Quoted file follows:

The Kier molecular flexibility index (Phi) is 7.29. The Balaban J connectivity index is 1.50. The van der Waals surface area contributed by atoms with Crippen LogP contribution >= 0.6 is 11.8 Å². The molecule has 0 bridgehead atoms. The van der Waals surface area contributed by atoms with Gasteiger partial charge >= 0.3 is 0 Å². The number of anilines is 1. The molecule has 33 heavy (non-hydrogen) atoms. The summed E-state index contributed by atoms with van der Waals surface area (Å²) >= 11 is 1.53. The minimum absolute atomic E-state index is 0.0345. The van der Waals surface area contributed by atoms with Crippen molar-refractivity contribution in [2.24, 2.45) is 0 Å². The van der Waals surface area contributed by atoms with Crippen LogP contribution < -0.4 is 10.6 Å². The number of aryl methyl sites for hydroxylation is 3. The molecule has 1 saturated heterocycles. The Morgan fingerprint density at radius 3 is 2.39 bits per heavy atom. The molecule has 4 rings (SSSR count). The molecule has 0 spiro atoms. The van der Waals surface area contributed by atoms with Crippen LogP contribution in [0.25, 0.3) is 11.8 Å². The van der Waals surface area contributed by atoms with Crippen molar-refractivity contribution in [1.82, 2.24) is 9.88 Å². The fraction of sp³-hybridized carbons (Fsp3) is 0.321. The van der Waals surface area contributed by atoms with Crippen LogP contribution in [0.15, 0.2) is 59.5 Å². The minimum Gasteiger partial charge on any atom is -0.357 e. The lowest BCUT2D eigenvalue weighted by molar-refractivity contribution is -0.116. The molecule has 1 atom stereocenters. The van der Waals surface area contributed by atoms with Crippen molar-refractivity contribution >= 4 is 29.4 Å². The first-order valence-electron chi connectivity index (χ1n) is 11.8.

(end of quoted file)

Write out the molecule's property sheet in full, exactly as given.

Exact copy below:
The Kier molecular flexibility index (Phi) is 7.29. The Balaban J connectivity index is 1.50. The van der Waals surface area contributed by atoms with Crippen LogP contribution >= 0.6 is 11.8 Å². The molecule has 0 bridgehead atoms. The van der Waals surface area contributed by atoms with Gasteiger partial charge >= 0.3 is 0 Å². The number of anilines is 1. The molecule has 33 heavy (non-hydrogen) atoms. The summed E-state index contributed by atoms with van der Waals surface area (Å²) >= 11 is 1.53. The minimum absolute atomic E-state index is 0.0345. The van der Waals surface area contributed by atoms with Crippen molar-refractivity contribution in [2.24, 2.45) is 0 Å². The van der Waals surface area contributed by atoms with Crippen LogP contribution < -0.4 is 10.6 Å². The number of aryl methyl sites for hydroxylation is 3. The molecule has 1 saturated heterocycles. The Morgan fingerprint density at radius 3 is 2.39 bits per heavy atom. The molecule has 4 rings (SSSR count). The molecule has 0 spiro atoms. The van der Waals surface area contributed by atoms with Crippen LogP contribution in [0.25, 0.3) is 11.8 Å². The van der Waals surface area contributed by atoms with Crippen molar-refractivity contribution in [1.82, 2.24) is 9.88 Å². The fraction of sp³-hybridized carbons (Fsp3) is 0.321. The van der Waals surface area contributed by atoms with Crippen LogP contribution in [0.15, 0.2) is 59.5 Å². The minimum Gasteiger partial charge on any atom is -0.357 e. The lowest BCUT2D eigenvalue weighted by molar-refractivity contribution is -0.116. The molecule has 1 atom stereocenters. The van der Waals surface area contributed by atoms with Crippen molar-refractivity contribution >= 4 is 29.4 Å². The first-order valence-electron chi connectivity index (χ1n) is 11.8.